Touch is also as sinister as it is dehumanising. Kepler is on the run - caught in-between another of his/her kind and an organisation devoted to eliminating his/her kind from the face of the Earth. Simultaneously hunter and hunted, cat and mouse, Kepler's pseudo-immortality is strained to its very limited. This is a high-tension chase book - not unlike something Bourne-ish - in which a very dangerous individual weaves in and out of our 'banal' systems, alternately chasing and fleeing from an all-powerful organisation. There are moments of gasp out loud tension and nail-biting fear, as Kepler - a creature of fluidity and freedom is bottled up, threatened and hurt.

And yet... Kepler is an absolute monster. Again, Touch refuses to pull its punches, and this is why the book is so unbelievably bloody good. Kepler is a vampire - and she/he is one of the 'best' of his/her kind. Kepler brokers bodies - finds people willing to trade years of their lives for cash in the bank. And, again, that's Kepler at his/her best. Normally his/her kind flit around, taking minutes, hours, years of lives - people waking up with decades gone, in strange houses with strange families. It is absolutely nightmarish: a loss of life, control and agency that's almost completely without parallel. "Painless", certainly, but far from trauma-free. 

As Kepler runs around the world (and back again), spending time with his/her victims and captors, the debate rages. For Kepler, this is a matter of survival: she/he has a right to live, and live unmolested. But to others, Kepler's very existence is molestation - everything Kepler is and does assaults our fundamental notions of what it is to be human and to have free will. Neither argument, is, of course, perfect - and in the shadowy organisation and body-jumping serial killers that we meet, we see the slippery slopes of both sides. But the events of Touch seem to be the first time in this world where the debate is taking place: where the discussion, and a sort of rough understanding, is reached.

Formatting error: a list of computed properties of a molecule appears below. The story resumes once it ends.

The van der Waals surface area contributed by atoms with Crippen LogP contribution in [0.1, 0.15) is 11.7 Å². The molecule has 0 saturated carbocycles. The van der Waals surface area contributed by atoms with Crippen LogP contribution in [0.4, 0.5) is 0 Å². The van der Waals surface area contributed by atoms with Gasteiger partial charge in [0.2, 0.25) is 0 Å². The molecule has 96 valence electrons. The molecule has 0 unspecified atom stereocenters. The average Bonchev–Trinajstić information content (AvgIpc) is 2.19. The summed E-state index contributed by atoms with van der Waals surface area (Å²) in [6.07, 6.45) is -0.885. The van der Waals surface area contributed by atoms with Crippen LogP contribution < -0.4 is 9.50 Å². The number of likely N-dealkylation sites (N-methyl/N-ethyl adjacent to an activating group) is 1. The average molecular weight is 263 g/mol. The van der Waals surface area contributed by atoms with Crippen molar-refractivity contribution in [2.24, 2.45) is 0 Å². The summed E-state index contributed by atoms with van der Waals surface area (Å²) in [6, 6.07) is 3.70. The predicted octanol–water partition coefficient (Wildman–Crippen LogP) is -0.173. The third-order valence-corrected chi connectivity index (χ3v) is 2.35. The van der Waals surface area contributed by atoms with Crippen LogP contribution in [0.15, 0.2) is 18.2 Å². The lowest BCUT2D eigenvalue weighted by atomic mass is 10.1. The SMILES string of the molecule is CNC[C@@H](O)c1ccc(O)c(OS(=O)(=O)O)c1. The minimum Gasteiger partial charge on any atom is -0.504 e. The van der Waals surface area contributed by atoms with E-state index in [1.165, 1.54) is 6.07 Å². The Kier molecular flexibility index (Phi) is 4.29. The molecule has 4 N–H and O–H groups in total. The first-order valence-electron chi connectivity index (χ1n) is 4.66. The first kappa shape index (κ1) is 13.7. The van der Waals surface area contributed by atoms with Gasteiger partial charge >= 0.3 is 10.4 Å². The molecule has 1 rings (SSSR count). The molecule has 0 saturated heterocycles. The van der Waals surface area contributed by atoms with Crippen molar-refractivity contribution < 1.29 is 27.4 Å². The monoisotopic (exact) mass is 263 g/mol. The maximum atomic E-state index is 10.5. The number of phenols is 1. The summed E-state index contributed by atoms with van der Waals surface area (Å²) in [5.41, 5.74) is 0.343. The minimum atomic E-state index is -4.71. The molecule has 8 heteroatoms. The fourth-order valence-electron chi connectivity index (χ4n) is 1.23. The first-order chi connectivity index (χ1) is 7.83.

Setting aside the debacle of Fallen, the best comparison for Touch can be found in Claire North's previous book - The First Fifteen Lives of Harry August. Like Harry AugustTouch is simple 'one twist' science fiction: a single idea, explored at depth. And, also like Harry August, Touch does this superbly, and with an incredible grace. The idea is spectacular, but its expression is beautiful. Rather than droning on about the 'science' of how a fictional conceit might work, the book instead focuses on how it impacts their lives, loves, and the way they relate to the world around them.

Harry August, however, was a heart-breaking, loveable book about an ordinary person, who ultimately clung to 'ordinariness' (in the face of immortal power and apocalyptic doom, no less). Touch is chillier, and less loveable - essentially the diary of an utterly alien predator, someone or something that lives at perpendicular angles to the rest of us, and - whether or not she/he acknowledges it - is losing the ability to see humans as people. Arguably, Touch is the more powerful of the two books because it is harder-hitting: about survival, not heroism; compromise, not triumph. Harry August leaves you with fuzzies; Touch... a sense of unease. This is a powerful, disquieting, and provocative book that examines what it is to be human from the perspective of someone that no longer is.